Sunday, Nov. 1 marks the 25th anniversary of the startup of the West Coast Express.
In that quarter century, the commuter rail service has carried 45 million passengers. They travel a route that runs from Mission to Waterfront Station in Vancouver each weekday morning, with stops at eight stations in total, and back again each evening.
Passengers can read the paper or watch a show on their device, and not worry about snow or driving stress.
It started with 5,000 passengers per day on five trains. In 2019, that had grown by more than double to 12,000 daily passengers, or 2.7 million per year. Ridership is reliable, and customers are loyal, according to TransLink.
“It’s a popular service, and people rely on it,” said TransLink spokesperson Gabrielle Price. “It’s comfortable, rather than sitting in traffic.”
Because of the COVID-19 pandemic, ridership has dropped off dramatically, and there are three daily trains rather than five, and just 2,000 daily customers.
Whether customers return once there is a COVID-19 vaccine, and the economy is vibrant again, remains to be seen. TransLink has also begun a new RapidBus service from Maple Ridge to the Coquitlam Central Skytrain station. However, TransLink believes more transportation options will mean more riders, without services pulling from each other, said Price.
There has not been a lot of expansion of the service in 25 years. At Maple Ridge City Hall there has been a lot of discussion about the need for another train station at Albion. A site frequently proposed is the waterfront property that used to launch the Albion Ferry to Fort Langley.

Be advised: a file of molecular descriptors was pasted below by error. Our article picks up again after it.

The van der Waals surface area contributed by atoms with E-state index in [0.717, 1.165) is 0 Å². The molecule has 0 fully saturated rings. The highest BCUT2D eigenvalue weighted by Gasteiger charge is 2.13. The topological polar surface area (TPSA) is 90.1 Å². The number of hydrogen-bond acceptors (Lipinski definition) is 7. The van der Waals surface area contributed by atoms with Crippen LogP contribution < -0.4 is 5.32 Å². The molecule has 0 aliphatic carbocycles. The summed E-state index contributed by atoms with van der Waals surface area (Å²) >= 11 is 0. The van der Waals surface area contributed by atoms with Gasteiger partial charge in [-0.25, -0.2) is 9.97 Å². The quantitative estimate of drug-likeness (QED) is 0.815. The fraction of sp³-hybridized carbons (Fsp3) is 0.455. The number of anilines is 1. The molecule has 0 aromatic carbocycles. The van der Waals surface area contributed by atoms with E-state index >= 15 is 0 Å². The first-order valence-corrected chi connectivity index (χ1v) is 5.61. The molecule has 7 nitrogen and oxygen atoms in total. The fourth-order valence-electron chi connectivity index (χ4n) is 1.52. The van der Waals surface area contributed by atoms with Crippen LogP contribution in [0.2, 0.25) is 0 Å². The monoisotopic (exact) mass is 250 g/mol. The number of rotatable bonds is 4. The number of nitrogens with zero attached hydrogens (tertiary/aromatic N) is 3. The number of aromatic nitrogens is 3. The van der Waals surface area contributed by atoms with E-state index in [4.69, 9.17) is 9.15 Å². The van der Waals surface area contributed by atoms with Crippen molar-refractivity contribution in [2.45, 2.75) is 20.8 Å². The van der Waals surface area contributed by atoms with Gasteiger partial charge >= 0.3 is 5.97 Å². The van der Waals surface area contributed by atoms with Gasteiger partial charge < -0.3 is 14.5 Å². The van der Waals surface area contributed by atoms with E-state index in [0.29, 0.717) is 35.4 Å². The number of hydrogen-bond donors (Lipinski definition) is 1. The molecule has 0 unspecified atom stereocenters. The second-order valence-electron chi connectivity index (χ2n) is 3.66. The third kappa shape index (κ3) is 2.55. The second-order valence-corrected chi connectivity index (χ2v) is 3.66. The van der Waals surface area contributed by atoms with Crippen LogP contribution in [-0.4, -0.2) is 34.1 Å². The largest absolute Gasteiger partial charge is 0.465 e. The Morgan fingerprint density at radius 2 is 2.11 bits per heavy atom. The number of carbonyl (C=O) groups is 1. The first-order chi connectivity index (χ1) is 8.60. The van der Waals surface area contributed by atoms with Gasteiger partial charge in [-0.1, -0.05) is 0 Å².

However despite a persistent lobby from Maple Ridge citizens and local politicians, TransLink has not been convinced of the need.
“Extensive research and costing was done and it was determined that it was not practical or financially feasible to add that station,” said Price.
TransLink said five years ago that building a park-and-ride station there could cost more than a million dollars for a gain in ridership of only another 60 commuters. Adding to the initial cost is that the parking lot is on the wrong side of the tracks, and would require an overpass to allow pedestrians to cross to the north side.
TransLink plans to mark the West Coast Express’ birthday with social media posts.
“We want to celebrate our customers, and our employees who have been working on the West Coast Express.”
The commuter train runs on CP Rail tracks, under an agreement that contains confidentiality clauses, so the term of the agreement is not known to the public.
Price said the transportation authority has a long-term deal with CP, and theirs continues to be a positive relationship.
There are not plans to stop the West Coast Express, she said.
“We’ve had 45 million passengers. Of course, we want to continue to serve those people for another 25 years.”